At issue, is the freedom to express views about truth and falsehood, right and wrong, good and evil, which may offend others who have a different view on these matters. Religious vilification laws in practice, if not in theory, pose a grave danger to this freedom because of the collateral damage that can be caused by a legislative strategy to enforce tolerance.

That is what this legislation endeavours to do. Amir Butler, Executive Director of the Australian Muslim Public Affairs Committee, supports my contention that the legislation in Victoria and this legislation would achieve the opposite result to that which is intended. He argues:

… that the Victorian legislation has “served only to undermine the very religious freedoms” it was supposed to protect. “If we believe our religion is the only way to heaven, then we must also affirm that all other paths lead to Hell … Yet this is exactly what this law serves to outlaw and curtail: the right of believers to passionately argue against or warn against the beliefs of another.”

“The only way to fight offensive ideas is to confront them intellectually,” he says. “Legislation cannot make bad ideas disappear.” Butler fears that “if Moslems rush to the courts, some people get the impression we can’t respond to the arguments and think there must be some truth in them”. “Without the law, he says, the pastors would have been ignored. Instead, “they’ve become martyrs”. And their Supreme Court appeal will bring even more publicity. In silencing two voices, it seems, the law has provoked an uproar.

If this legislation were passed in New South Wales the same would happen, with the first case brought against a Christian pastor who made a critical comment about the Koran, the Muslim religion or Mohammed. The Hon. Peter Breen does not understand that a section—it may be a small section—of the Muslim community who believe that the Koran is literally the word of God, and Mohammed is His prophet, will not accept any criticism, either minor or serious. Pastor Daniel Scot was well aware of that because when he became an expert in the Koran in India , because of requirements of universities, he made some critical remarks about the Koran and was charged with blasphemy. In Pakistan and other countries that follow the Shariah law, the penalty for that blasphemy is death. Pastor Scot fled to Australia to enjoy the freedoms of our nation that we all respect. It is ironic that he has finished up before a court.!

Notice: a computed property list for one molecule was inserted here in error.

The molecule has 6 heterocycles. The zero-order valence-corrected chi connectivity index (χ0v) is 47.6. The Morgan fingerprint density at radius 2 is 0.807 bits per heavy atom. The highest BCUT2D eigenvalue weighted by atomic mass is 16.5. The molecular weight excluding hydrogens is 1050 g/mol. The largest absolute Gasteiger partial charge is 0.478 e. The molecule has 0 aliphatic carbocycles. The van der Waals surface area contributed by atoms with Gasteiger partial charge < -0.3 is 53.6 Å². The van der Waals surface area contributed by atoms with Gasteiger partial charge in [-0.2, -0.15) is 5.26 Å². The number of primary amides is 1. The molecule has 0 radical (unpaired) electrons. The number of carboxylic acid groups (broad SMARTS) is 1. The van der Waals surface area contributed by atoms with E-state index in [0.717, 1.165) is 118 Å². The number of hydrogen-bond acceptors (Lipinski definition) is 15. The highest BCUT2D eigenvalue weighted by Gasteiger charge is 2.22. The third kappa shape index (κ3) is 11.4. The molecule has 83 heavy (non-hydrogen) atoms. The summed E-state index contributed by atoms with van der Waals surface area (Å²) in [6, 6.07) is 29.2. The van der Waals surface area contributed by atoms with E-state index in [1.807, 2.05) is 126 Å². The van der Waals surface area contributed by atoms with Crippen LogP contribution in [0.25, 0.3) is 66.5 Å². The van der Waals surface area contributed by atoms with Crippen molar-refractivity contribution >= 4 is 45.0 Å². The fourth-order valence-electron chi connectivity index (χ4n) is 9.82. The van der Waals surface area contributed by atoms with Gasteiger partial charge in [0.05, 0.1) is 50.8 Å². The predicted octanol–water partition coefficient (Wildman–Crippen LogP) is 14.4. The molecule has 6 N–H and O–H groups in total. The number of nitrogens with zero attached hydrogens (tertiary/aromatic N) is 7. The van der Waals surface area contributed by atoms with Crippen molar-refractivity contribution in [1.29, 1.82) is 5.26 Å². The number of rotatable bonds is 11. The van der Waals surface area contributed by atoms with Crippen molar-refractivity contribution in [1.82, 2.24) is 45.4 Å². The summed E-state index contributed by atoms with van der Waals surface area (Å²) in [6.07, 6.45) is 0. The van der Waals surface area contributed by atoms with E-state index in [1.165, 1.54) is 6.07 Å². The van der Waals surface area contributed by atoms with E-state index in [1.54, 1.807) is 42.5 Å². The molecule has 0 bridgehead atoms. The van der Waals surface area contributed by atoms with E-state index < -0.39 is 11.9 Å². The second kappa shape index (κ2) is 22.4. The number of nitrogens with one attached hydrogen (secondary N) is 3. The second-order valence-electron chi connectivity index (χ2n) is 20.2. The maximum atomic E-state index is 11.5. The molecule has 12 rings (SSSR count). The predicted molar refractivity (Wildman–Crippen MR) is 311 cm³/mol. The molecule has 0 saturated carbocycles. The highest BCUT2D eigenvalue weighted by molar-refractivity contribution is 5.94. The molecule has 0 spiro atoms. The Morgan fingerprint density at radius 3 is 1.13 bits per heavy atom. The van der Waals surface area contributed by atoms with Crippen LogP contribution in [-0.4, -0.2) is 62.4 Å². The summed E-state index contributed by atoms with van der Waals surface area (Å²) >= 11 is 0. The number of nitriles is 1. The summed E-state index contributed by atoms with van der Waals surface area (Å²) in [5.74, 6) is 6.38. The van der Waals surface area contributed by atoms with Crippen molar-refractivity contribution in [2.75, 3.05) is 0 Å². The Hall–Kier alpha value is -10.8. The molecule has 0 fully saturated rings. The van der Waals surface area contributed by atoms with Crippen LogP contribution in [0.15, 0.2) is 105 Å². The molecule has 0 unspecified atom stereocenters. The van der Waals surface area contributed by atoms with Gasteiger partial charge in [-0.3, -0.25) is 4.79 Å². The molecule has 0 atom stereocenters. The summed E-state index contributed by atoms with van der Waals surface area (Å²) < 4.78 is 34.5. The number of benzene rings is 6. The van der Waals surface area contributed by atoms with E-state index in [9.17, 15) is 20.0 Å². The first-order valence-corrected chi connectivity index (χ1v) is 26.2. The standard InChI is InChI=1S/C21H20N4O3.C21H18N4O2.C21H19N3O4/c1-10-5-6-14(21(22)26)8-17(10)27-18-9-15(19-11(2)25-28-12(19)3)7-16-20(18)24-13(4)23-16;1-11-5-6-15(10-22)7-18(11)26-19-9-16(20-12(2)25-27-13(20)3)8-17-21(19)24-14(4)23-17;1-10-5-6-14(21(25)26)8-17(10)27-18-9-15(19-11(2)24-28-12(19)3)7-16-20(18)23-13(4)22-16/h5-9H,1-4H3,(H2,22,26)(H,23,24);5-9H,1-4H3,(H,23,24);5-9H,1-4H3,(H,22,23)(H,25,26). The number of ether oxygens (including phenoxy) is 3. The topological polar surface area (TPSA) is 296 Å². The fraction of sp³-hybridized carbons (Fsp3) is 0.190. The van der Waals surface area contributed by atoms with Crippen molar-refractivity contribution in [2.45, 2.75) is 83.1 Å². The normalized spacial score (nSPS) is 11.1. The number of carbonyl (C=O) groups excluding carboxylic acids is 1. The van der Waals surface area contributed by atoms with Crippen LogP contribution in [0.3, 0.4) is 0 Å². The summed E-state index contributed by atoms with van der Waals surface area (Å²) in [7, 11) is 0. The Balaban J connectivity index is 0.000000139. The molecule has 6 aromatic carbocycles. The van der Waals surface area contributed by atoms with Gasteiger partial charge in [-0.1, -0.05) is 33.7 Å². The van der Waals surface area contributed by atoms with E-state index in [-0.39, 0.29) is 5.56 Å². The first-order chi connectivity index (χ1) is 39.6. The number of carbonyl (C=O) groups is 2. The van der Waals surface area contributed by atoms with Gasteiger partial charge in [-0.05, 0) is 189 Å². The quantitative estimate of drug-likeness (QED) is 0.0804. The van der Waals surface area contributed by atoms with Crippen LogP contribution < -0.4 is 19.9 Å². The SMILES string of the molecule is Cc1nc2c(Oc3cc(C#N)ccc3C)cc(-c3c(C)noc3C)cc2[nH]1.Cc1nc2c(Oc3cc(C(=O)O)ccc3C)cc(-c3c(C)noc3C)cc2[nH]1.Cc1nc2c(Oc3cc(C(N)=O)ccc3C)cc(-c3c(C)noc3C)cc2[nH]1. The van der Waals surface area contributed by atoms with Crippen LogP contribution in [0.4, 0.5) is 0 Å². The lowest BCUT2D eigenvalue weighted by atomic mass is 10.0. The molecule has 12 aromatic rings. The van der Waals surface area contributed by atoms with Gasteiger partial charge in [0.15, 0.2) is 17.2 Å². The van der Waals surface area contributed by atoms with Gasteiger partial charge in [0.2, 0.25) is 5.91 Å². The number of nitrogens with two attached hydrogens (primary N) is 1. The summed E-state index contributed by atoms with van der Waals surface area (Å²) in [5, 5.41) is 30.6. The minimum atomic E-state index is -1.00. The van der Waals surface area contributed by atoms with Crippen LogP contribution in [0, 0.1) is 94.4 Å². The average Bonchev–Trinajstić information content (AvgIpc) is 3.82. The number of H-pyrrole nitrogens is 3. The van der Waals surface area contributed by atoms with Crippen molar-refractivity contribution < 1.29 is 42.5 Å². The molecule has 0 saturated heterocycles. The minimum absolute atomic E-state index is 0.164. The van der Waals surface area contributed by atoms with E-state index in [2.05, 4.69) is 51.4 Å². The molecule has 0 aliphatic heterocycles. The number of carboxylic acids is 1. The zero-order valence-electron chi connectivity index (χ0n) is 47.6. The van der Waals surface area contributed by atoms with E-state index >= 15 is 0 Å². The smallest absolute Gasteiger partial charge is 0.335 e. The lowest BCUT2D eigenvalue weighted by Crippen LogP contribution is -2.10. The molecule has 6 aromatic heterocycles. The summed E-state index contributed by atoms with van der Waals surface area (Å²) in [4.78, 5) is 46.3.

One could argue whether this bill will have an unintended impact and actually bring Shariah law into Australia . If this bill were passed, we could not criticise the Koran or Mohammed because certain Muslims would complain, and the complaints would go through the machinery. The complaint made in Victoria cost the two pastors $1 million in legal fees for their defence. Now that it is in the Supreme Court of Victoria it is estimated to cost $2 million in legal fees. If Muslims or an Islamic council complained about us we would have to bear the cost of hiring lawyers to defend ourselves. Even if we were found innocent we would still incur the costs. It is a bad law and it should not be passed by this Parliament. I do not want Shariah law imposed on Australia .

I congratulate Bob Carr, the former Premier of New South Wales, who was very critical of this legislation. No-one would regard him as being a member of the religious right, the Christian right or any right. Before 20,000 delegates a the Hillsong conference at Castle Hill he said what he said on 21 June 2005 in answer to a Dorothy Dix question in the Legislative Assembly:

These calls come from well-motivated people. However, there are great difficulties with legislating against religious vilification to enforce religious tolerance. Such laws can be highly counterproductive.